Business briefs: Akorn, Bayer, Lonza, plus curbing CNS drug use
Generic drug maker Akorn's $640-million purchase of Hi-Tech Pharmacal is adding girth to its pipeline and manufacturing abilities. The company announced the purchase Tuesday and said in a statement it expects the combined company to have revenues of over $500 million. The deal brings together two firms with a foundation in eye care. In addition to branded prescription and OTC products, Hi-Tech makes oral liquids, topical creams and ointments, and brings 18 filed ANDAs to Akron's 57. Leerink Swann analyst Jason Gerberry said in a research note that, based on a first-blush assessment, the deal looks favorable, “given accretion potential, potential pipeline upside and added ophthalmic and liquid manufacturing capabilities.” Akorn pegs the value of Hi-Tech's ANDAs as around $2.6 billion.
Government efforts to force reduced antipsychotic-drug use among nursing home residents has had an effect, but not to the extent that was hoped, reports the Wall Street Journal, which says the 9% drop in use between the last quarter of 2011 and the first quarter of 2013 fell short of the Centers for Medicare and Medicaid Service's 15% goal by December 2012. The drug category, which includes brands like Johnson & Johnson's Risperdal, Otsuka's Abilify and AstraZeneca's Seroquel, has been one the government has been concerned about for some time. WSJ, for example, notes that a 2011 HHS Inspector General report found that 88% of the time the drugs were prescribed for patients with dementia, a situation the Inspector General said was "potentially most alarming.” MedPage Today reported in February that a nationwide survey found 1 in 5 nursing home residents are given antipsychotics, typically for off-label uses.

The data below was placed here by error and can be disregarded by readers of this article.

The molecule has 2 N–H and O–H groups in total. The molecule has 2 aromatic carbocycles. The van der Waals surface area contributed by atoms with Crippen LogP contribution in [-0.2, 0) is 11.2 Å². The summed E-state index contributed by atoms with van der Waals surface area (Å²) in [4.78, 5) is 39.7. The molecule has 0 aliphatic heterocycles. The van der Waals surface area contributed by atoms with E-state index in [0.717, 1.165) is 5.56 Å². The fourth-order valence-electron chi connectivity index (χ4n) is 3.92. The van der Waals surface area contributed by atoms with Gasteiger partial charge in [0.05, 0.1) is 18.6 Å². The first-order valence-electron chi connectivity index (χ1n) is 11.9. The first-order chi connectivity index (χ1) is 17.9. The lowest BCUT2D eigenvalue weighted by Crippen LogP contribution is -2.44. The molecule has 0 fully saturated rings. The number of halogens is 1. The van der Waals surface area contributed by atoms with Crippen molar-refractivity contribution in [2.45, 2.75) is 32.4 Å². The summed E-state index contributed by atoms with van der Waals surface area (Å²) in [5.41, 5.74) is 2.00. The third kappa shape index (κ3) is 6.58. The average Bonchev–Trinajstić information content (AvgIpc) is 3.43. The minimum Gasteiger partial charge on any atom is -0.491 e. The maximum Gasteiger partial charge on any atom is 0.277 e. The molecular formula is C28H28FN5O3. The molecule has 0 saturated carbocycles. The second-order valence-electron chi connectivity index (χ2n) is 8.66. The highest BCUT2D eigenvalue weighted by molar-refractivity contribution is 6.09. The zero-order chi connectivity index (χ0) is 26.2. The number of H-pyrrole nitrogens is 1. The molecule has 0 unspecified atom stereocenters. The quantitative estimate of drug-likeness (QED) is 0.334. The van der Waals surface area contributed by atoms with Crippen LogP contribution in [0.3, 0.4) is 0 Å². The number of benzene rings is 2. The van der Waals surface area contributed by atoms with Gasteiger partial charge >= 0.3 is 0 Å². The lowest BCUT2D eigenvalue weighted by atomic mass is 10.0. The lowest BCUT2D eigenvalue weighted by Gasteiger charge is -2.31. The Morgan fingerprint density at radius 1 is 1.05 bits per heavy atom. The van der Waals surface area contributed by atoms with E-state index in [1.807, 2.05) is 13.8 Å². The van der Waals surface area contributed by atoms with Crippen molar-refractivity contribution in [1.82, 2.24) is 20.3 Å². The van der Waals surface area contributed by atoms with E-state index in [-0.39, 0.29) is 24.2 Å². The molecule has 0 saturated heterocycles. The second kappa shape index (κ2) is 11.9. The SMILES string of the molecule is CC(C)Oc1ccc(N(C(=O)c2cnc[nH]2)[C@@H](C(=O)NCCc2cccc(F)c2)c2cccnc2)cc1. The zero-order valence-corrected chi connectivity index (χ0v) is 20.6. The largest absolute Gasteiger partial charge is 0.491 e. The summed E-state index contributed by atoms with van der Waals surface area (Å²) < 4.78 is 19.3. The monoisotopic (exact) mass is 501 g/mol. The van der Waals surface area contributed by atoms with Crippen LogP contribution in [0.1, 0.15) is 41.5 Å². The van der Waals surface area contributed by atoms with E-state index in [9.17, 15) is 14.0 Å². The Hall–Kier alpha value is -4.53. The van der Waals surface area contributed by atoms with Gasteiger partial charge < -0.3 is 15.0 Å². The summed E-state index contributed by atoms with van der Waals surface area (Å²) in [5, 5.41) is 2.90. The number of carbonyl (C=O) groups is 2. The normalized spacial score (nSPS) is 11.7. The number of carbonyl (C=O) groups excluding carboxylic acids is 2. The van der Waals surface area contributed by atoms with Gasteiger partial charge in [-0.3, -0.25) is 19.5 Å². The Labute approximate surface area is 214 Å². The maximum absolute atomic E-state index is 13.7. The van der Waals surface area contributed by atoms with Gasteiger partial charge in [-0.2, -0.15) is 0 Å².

FDA has granted priority review status to Bayer/Onyx Pharmaceuticals cancer drug Nexavar in its bid for approval to treat thyroid cancer. The drug is already approved for liver and kidney cancer. Phase III data provided the basis for the FDA's decision to speed up the review process, which trims review time from 10 months to six.Lonza Pharmaceuticals is slashing two-thirds of its Hopkinton, MA, staff as part of its previously announced restructuring, reports the Boston Globe. The stepped closure will include 100 layoffs in September and another 100 by the end of the year. The Globe reports the cuts are contained, and will not affect the company's bigger business based in Portsmouth, NH, where it maintains 870 employees. FiercePharma notes that the plant has failed to meet FDA requirements since “at least 2011, when it received an FDA warning letter.”